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You asked for a sermon on The Tower of Babel; You asked for a sermon on Pentecost


Part One

Anyone who loves Jesus cherishes his parables. As a matter of fact many of us came to know Jesus by means of his parables. We began hearing these stories when we were four years old. At first they were intriguing stories. As we grew older they became moving stories. As we grew older still they became revelatory stories; they revealed the truth of God concerning God, concerning us, concerning our world.

No one dismisses the parables of Jesus just because the parables don’t describe historical events. “A certain man had two sons”, Jesus begins his best-seller about the prodigal. Jesus isn’t referring to an actual historical figure, Mr. X on 42nd Street, Mr. X being a man known to everyone in Nazareth who happens to have two sons. The parable, rather, is a story that Jesus makes up on the spot. Luke tells us (Luke 15) how the parable of the prodigal came to be. Our Lord’s opponents are mumbling and grumbling and grousing and not-so-quietly accusing him of dirtying himself by befriending irreligious people. Jesus, never as stupid as his opponents think him to be, is aware of what they are saying about him. They are faulting him. In order to exonerate himself and the people he’s befriending he spins out the parable on the spot. The parable is utterly fictitious. Jesus makes it up on the spot. It is utterly fictitious, and utterly true; true, that is, in that it tells us the truth about ourselves under God, true in that it tells us the truth about God over us. Wholly fictitious, wholly true. No one denies that the parables of Jesus are revelatory just because they are fictitious.

The first eleven chapters of Genesis are parables too. Like the parables of Jesus, the parables in Genesis 1-11 tell us the truth about ourselves under God and the truth about God over us. Then why is it preachers have been expelled from pulpits for saying so, hearers have been crushed or enraged at hearing so, and congregations have been split over it all?

If someone says, “But if we admit that the first eleven chapters of Genesis aren’t historical, where will it all end? What will we deny to be historical next?” If someone advances this argument, the immediate reply is, “But if we ever admit that the parables of Jesus are parables, everything is lost!” This is not a very profound argument.

All of the parable-stories in Genesis 1-11 are profound. One such story is the Tower of Babel.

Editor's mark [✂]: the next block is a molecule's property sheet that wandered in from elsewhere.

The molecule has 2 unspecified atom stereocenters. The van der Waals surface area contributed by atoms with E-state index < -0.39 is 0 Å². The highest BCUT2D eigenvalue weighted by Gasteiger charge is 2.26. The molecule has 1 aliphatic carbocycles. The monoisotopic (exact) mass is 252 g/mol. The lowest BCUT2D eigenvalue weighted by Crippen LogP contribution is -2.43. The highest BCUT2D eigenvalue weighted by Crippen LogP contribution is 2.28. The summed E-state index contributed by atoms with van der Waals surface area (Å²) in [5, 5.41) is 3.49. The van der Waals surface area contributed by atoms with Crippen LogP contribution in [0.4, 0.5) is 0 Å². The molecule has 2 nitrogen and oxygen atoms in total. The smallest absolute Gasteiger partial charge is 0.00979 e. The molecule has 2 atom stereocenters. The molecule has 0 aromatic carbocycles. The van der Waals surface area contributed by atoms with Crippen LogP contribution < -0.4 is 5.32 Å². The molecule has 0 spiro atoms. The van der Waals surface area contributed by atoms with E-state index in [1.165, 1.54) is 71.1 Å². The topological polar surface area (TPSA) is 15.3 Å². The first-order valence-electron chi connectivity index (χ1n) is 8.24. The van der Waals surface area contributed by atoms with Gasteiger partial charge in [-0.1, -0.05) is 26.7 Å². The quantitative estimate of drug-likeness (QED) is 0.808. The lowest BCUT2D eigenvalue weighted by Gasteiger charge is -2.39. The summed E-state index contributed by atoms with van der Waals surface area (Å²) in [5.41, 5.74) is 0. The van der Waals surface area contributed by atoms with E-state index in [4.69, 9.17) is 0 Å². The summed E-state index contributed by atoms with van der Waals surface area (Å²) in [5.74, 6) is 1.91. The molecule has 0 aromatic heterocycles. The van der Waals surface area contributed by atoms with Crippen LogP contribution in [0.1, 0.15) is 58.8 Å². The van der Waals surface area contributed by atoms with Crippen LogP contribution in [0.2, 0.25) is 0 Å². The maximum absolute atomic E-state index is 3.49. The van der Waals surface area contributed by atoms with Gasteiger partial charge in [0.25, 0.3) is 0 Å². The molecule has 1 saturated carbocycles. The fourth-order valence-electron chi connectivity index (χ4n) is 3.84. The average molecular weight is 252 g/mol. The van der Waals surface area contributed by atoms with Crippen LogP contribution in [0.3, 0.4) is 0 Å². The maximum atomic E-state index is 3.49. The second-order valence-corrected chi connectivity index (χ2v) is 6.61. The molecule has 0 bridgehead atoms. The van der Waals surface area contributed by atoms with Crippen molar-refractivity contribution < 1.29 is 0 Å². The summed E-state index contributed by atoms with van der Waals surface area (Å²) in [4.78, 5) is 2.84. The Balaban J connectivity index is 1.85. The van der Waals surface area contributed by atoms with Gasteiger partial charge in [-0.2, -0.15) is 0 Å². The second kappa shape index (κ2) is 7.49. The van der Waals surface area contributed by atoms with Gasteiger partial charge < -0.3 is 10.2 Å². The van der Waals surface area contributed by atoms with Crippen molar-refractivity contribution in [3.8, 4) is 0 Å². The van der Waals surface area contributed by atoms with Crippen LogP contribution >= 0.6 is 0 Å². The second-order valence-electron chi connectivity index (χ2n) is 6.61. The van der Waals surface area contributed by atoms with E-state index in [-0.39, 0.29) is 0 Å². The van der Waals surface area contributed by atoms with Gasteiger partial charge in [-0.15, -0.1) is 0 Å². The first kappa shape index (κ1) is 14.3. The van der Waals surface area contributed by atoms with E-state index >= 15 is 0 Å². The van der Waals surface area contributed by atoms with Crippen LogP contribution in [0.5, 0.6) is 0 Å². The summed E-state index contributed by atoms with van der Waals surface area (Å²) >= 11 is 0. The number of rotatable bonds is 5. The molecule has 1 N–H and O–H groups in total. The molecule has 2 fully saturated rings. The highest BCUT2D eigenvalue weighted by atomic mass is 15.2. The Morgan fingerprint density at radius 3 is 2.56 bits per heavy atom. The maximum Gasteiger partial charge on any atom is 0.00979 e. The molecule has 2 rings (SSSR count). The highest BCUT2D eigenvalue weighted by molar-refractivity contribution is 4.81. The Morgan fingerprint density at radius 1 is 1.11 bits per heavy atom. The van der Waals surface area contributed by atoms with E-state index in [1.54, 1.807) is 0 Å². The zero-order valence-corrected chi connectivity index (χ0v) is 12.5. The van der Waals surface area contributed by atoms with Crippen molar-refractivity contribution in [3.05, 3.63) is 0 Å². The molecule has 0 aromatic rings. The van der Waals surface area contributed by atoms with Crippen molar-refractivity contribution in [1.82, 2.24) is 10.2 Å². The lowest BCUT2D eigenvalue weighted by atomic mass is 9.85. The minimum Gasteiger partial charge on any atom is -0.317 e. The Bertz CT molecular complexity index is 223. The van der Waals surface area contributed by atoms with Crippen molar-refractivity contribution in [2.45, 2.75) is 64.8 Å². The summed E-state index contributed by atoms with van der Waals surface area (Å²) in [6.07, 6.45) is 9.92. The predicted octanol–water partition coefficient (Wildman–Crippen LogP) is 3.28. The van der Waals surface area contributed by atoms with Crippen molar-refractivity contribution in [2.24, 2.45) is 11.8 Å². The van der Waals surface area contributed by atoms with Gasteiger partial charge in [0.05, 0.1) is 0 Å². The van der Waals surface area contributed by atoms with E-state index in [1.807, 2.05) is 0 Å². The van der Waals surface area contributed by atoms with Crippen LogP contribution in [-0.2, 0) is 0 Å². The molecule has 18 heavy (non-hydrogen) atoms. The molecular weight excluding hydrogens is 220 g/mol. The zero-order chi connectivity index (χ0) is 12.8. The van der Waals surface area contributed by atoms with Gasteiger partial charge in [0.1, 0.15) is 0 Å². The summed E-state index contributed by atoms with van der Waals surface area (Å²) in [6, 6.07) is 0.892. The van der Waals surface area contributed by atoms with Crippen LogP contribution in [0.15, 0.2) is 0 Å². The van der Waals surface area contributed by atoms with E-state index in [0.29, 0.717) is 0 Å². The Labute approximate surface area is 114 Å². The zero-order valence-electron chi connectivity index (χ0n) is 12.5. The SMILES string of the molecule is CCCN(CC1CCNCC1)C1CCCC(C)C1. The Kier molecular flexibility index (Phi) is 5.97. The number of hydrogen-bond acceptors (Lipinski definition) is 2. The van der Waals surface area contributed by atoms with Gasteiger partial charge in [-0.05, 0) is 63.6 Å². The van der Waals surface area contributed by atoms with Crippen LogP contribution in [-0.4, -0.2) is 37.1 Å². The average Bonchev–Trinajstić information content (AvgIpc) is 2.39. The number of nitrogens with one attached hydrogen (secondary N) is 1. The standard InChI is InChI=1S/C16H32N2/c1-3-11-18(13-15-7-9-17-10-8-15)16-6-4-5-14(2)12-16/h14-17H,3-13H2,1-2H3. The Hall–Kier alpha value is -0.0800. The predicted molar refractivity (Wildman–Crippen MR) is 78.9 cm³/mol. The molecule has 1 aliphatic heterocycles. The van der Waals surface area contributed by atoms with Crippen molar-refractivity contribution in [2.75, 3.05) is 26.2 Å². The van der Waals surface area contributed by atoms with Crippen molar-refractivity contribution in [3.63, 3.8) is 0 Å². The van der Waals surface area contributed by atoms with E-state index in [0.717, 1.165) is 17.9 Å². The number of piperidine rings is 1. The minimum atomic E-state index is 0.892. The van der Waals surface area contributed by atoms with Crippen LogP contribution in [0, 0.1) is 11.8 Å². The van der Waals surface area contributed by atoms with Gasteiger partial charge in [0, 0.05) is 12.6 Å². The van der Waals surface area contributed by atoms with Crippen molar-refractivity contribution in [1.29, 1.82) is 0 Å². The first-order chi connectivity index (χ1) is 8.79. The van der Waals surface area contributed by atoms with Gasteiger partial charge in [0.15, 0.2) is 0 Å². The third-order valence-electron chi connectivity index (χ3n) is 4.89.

I: — Our story begins with humankind’s cry, “Let us make a name for ourselves! Let us build a city, and a tower, a tower so tall that everyone will be able to see our tower. As our city becomes famous on account of our tower, our name will be known everywhere. Let’s make a name for ourselves!”

“What’s wrong with building a tower?”, someone asks. “Is there something wrong with creativity?” Of course there is nothing wrong with creativity. God is creative. We are made in his image and likeness. We have an inborn urge to create. To stifle this urge is to impoverish ourselves and to disdain his good gift. There is nothing at all wrong with creativity.

“What’s wrong with building a tall tower, even the tallest tower?”, someone else adds. “Is there something wrong with the pursuit of excellence?” Of course there is nothing wrong with the pursuit of excellence. There is everything right with it. We need to see more of it. After all, we live in an era that congratulates mediocrity. Mediocrity is sin. The pursuit of excellence can only be commended.

“What’s wrong with building a city, the venue of civilization?”, a third questioner asks. “Is civilization bad? Is culture bad? Should we be more holy or more virtuous or more human if we lived in caves and swung from trees and ate bugs and grunted in monosyllabically?” Of course there is nothing wrong with culture. Culture is riches without which we should be humanly poorer.

“Then what is the problem with fashioning city and tower? What is wrong with making a name for ourselves?”

According to the parable the problem with making a name for ourselves is that we reject the name that God has given us. He has named us his creatures. When he names us his creatures he emphasizes both words: “his”, “creature”. He is Lord and life-giver. We come from him, we belong to him, we can be blessed only in him. Because we come from him and belong to him and can be blessed only in him, to reject him is to reject blessing and therefore be stuck with curse.

“Name”, in Hebrew, means “nature”. The name God gives us is our nature. Our nature is to be God’s loving, obedient, grateful, faithful covenant-partner. Anything else is unnatural.

But we don’t like the name God has given us. We are irked by the nature God has given us. Be his obedient covenant-partner? Surely it is servile to have to obey anyone! We want to make our own name, make a name for ourselves. The name we give ourselves will be a better name; it will render us superior.

The problem is, of course, that there is no agreement among humankind as to what this name is going to be. The name we give ourselves will render us superior? Superior to whom? If I find it demeaning to be inferior to God, how much more demeaning do I find it to be subordinate to my fellows! Then I shall have to be superior to my fellows. I shall have to give myself a name that establishes my superiority over them!

And so we set about naming ourselves.

(i) One such name is race. The name of racial superiority isn’t mentioned in polite company, yet it is a name that no one renounces readily. Professional boxing is always looking for what it calls “the white hope”: a superior caucasian boxer who can end black domination of the “sport”. Several years ago when Sean O’Sullivan was in the newspaper every day it was hoped that this Canadian welterweight (147 pounds, the most competitive division in boxing, whose champion is nearly always the best boxer in the world) would become world-champion. The media “hyped” him. The fact of the matter is, O’Sullivan was never in the top 20 welterweights; I don’t think he was even in the top 30. Still, he was “hyped” as a future champion, only to lose in the second round to a black man who has never distinguished himself. Nevertheless, for a few months we had our “white hope”.